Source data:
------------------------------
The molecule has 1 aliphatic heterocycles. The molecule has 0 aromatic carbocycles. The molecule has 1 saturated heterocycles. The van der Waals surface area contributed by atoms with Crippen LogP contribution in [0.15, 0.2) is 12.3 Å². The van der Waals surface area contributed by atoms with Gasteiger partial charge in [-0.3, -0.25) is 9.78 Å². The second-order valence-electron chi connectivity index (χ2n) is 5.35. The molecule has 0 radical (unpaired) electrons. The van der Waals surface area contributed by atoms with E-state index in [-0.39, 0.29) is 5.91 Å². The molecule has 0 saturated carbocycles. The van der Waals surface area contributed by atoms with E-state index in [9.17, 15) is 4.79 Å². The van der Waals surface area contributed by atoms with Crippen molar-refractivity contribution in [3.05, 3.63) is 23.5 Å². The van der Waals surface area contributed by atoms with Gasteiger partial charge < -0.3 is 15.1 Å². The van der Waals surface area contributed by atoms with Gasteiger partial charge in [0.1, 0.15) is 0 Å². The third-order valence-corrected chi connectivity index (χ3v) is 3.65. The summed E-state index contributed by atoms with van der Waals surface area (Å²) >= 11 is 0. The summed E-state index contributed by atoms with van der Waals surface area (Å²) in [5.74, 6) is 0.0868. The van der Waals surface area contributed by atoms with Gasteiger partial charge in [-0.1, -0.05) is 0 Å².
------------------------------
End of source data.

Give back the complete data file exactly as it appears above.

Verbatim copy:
The molecule has 1 aliphatic heterocycles. The molecule has 0 aromatic carbocycles. The molecule has 1 saturated heterocycles. The van der Waals surface area contributed by atoms with Crippen LogP contribution in [0.15, 0.2) is 12.3 Å². The van der Waals surface area contributed by atoms with Gasteiger partial charge in [-0.3, -0.25) is 9.78 Å². The second-order valence-electron chi connectivity index (χ2n) is 5.35. The molecule has 0 radical (unpaired) electrons. The van der Waals surface area contributed by atoms with E-state index in [-0.39, 0.29) is 5.91 Å². The molecule has 0 saturated carbocycles. The van der Waals surface area contributed by atoms with E-state index in [9.17, 15) is 4.79 Å². The van der Waals surface area contributed by atoms with Crippen molar-refractivity contribution in [3.05, 3.63) is 23.5 Å². The van der Waals surface area contributed by atoms with Gasteiger partial charge < -0.3 is 15.1 Å². The van der Waals surface area contributed by atoms with Gasteiger partial charge in [0.1, 0.15) is 0 Å². The third-order valence-corrected chi connectivity index (χ3v) is 3.65. The summed E-state index contributed by atoms with van der Waals surface area (Å²) >= 11 is 0. The summed E-state index contributed by atoms with van der Waals surface area (Å²) in [5.74, 6) is 0.0868. The van der Waals surface area contributed by atoms with Gasteiger partial charge in [-0.1, -0.05) is 0 Å².